We go to a restaurant for its food, its ambience, even the feels perhaps. But how often have you gone back to a restaurant for its chef?
As patrons and food bloggers, we go to eateries, click an infinite number of pictures and talk about the food. We also capture the ambience, talk about the service and describe our time at the eatery in a language as beautiful as the plating of the dishes we gorged on.
However, seldom do we talk about the most vital element of a restaurant – the chefs.
Chefs are the gods of the kitchen. They put the soul in our food. And if our dining experience at Fleur made for a story worth sharing then that’s because of Chef Sagar Chawla. There a number of times when we tell ourselves that we would come back for that particular dish which was the highlight of our meal. But for the first time, we told ourselves we would come back to dine with the chef.
Throughout our evening, he chatted with us at intervals. He gave us some interesting insights about the food he prepared for us and shared his opinion about the current food scene. The food was impeccable but it was this heartwarming conversation had become the highlight of the evening.
And it wasn’t just us, he treated every patron with equal warmth. He gave everyone his time.
Chef Sagar served us a delicious Indian fair. We started off with a platter of http://gentlewellnesscenter.com/blog/2015/05/29/feel-good-fridays---calming-chamomile-smoothie-recipe?view=mobile Mutter Shikampuri, a famous Awadhi kebab. Awadhi cuisine has started garnering the attention it deserves. And kebabs form an important part of this cuisine. While the cuisine was once based on a variety of meat, it has evolved to suit us, vegetarians. We couldn’t be more thankful.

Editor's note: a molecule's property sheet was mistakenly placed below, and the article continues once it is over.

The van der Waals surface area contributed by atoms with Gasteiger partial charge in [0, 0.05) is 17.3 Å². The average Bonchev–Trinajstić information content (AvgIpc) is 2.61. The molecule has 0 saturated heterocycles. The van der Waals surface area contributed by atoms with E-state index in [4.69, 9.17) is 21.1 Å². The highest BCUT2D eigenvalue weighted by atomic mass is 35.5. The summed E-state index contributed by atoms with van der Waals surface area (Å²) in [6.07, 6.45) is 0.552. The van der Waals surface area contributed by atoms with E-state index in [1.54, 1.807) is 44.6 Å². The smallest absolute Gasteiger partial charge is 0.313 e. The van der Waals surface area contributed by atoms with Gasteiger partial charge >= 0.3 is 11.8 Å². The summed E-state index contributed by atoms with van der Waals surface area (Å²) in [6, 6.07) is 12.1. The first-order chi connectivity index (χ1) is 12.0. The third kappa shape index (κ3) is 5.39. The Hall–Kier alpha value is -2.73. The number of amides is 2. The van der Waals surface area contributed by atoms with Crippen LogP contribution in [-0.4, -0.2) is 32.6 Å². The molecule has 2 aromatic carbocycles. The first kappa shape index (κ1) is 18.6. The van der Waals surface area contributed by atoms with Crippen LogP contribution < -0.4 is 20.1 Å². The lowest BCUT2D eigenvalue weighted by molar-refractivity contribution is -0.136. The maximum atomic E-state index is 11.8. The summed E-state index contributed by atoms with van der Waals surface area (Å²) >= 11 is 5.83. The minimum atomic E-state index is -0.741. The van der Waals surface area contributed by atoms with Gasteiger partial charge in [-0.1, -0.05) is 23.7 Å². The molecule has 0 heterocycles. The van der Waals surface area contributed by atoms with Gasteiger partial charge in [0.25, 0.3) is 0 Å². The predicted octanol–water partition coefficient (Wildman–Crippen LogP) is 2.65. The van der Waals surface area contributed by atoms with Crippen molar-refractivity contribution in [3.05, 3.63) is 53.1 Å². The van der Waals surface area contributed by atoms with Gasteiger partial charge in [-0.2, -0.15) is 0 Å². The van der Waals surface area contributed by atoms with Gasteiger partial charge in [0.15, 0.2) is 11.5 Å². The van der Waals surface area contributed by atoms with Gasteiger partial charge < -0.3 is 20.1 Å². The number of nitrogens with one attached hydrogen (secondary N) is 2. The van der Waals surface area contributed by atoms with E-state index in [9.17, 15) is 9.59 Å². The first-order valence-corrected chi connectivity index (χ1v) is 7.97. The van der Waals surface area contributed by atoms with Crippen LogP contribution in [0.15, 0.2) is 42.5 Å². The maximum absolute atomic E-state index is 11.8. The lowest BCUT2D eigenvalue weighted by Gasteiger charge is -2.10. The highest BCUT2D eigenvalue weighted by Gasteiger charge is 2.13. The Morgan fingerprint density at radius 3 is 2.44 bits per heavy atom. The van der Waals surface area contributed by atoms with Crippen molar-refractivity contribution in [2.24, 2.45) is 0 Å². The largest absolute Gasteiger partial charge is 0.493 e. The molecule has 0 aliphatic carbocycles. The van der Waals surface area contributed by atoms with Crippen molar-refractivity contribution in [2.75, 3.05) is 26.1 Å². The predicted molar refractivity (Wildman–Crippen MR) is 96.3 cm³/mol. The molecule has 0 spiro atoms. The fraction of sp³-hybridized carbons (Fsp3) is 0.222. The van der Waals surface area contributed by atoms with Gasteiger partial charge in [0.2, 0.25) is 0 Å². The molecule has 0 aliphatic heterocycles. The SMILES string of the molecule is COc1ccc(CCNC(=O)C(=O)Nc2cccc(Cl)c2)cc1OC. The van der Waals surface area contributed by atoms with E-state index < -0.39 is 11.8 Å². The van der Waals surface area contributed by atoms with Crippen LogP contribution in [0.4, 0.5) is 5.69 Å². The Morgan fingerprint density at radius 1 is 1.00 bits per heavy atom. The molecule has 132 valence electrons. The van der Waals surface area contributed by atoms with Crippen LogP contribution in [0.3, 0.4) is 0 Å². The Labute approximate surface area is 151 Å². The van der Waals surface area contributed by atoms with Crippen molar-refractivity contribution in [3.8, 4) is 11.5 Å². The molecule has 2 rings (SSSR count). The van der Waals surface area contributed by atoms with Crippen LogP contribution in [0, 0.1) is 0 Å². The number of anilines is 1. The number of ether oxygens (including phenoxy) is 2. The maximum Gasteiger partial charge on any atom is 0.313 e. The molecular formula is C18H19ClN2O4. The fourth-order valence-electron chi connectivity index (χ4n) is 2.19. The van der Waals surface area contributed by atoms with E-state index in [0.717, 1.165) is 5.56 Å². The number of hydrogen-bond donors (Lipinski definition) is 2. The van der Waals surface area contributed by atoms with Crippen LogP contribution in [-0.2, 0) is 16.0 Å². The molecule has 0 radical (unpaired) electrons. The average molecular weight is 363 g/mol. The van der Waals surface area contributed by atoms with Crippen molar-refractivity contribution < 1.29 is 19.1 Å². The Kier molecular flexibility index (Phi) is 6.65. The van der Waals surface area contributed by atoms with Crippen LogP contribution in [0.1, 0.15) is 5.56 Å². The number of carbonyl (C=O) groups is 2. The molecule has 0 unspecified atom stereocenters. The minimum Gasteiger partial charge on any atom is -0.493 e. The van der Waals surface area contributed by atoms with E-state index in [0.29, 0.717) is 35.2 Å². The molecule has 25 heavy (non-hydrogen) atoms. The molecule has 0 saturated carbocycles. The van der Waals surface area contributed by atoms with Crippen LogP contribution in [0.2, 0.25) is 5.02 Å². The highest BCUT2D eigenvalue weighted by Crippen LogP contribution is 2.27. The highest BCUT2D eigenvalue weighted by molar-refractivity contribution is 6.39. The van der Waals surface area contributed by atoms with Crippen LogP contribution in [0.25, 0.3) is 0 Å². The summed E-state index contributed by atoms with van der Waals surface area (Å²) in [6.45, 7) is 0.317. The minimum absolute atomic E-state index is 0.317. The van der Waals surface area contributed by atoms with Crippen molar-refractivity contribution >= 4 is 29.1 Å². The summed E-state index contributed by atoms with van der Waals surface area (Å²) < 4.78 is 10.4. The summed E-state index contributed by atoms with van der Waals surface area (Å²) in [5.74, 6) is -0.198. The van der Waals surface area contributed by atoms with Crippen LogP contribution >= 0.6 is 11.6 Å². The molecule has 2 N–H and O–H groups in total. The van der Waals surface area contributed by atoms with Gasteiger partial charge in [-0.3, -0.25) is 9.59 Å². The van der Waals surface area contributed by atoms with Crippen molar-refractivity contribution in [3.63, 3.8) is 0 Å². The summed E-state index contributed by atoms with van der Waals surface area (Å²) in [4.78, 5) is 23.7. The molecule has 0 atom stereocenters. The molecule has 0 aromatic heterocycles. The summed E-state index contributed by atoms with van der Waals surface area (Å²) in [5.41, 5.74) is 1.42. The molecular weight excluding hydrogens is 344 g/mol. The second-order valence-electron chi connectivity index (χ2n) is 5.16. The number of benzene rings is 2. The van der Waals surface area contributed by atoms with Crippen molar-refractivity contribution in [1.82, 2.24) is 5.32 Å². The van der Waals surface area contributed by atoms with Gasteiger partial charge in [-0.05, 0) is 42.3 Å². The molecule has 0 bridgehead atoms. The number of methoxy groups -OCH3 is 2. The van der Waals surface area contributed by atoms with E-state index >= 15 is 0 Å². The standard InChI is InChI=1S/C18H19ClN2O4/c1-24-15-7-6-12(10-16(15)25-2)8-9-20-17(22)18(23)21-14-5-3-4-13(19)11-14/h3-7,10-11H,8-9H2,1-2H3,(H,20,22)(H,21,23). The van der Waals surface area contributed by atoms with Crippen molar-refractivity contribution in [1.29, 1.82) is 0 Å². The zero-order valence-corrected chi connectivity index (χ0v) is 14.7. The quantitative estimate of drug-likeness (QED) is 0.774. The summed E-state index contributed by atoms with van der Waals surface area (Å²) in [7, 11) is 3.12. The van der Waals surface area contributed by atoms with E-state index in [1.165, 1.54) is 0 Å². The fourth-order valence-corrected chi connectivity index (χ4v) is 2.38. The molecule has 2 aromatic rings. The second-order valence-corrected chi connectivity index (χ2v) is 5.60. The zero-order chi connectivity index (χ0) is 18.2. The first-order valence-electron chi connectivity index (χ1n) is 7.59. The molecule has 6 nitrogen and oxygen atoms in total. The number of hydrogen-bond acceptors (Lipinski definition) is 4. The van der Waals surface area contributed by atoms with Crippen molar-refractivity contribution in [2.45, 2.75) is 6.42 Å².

The kebab had a mild smokey flavour, thanks to the “dum” style of cooking. But what will truly blow your mind is the core. As you bite into this rich kebab, a chunk of cheese melts into your mouth. Now that’s something, isn’t it?
Next came in the http://financeengineering.com.au/our-services/property-investors/ Paneer Pepper Parsley Tikka – a dish that will make every paneer lover’s heart melt. Such an ingenious and delightful combination of flavours. This was followed by see url Cottage Cheese Salt and Pepper which was a basic stir fried oriental style paneer preparation.
Accompanying our appetizers was the Chef’s Choice Salad. It comprised of cherry tomatoes, zucchini, iceberg lettuce & grilled mushrooms sprinkled with parmesan cheese and flavoured with pesto. The salad was quite a delight, even for someone who isn’t a salad person.
As part of the main course, erythromycin mg dosage Paneer Tak-Ke-Tin, Subz Handi Laziz and Dal Bhukara along with a basket of assorted bread. Paneer Tak-Ke-Tin was a very interesting twist to the usual butter masala gravy. It was sweet and tangy at the same time, almost making us click our tongues. The sound of the clicking tongues is where the dish derives its name. Subz Handi Laziz was equally toothsome. And Dal Bhukara was, well, Dal Bhukara; absolutely delicious.
I thoroughly enjoy every bite of my food. My photographer Palak looked like she shared my opinion. She licked her fingers and smiled and licked her lips. All good!
For desserts, we were served Tiramisu and Apple Crumble along with Chef’s experimental Gulab Jamun Cheese Cake. Apple Crumble was our favourite of the lot; we wiped it clean.
Our evening at Fleur was one of the most memorable dinners we’ve had in a long time. The passion with which Chef Sagar described the dishes, along with other food stories, truly added to our experience at this fine dining.
Pictures: Palak Shah